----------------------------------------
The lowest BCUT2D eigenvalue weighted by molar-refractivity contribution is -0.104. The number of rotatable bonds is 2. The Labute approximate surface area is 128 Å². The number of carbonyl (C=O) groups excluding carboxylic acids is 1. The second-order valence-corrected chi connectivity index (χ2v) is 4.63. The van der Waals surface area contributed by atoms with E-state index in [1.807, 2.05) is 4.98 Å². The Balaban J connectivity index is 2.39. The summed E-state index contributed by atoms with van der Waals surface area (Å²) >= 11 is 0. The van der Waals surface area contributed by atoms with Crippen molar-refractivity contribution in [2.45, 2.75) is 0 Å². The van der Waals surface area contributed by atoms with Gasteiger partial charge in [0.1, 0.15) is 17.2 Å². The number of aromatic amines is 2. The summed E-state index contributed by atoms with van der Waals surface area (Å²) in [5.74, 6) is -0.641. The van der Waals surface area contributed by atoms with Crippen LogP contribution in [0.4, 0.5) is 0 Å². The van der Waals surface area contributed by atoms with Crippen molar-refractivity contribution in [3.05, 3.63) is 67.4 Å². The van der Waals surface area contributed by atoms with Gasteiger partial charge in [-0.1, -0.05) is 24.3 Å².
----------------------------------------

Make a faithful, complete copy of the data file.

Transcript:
The lowest BCUT2D eigenvalue weighted by molar-refractivity contribution is -0.104. The number of rotatable bonds is 2. The Labute approximate surface area is 128 Å². The number of carbonyl (C=O) groups excluding carboxylic acids is 1. The second-order valence-corrected chi connectivity index (χ2v) is 4.63. The van der Waals surface area contributed by atoms with E-state index in [1.807, 2.05) is 4.98 Å². The Balaban J connectivity index is 2.39. The summed E-state index contributed by atoms with van der Waals surface area (Å²) >= 11 is 0. The van der Waals surface area contributed by atoms with Crippen molar-refractivity contribution in [2.45, 2.75) is 0 Å². The van der Waals surface area contributed by atoms with Gasteiger partial charge in [0.1, 0.15) is 17.2 Å². The number of aromatic amines is 2. The summed E-state index contributed by atoms with van der Waals surface area (Å²) in [5.74, 6) is -0.641. The van der Waals surface area contributed by atoms with Crippen LogP contribution in [0.4, 0.5) is 0 Å². The van der Waals surface area contributed by atoms with Crippen molar-refractivity contribution in [3.05, 3.63) is 67.4 Å². The van der Waals surface area contributed by atoms with Gasteiger partial charge in [-0.1, -0.05) is 24.3 Å².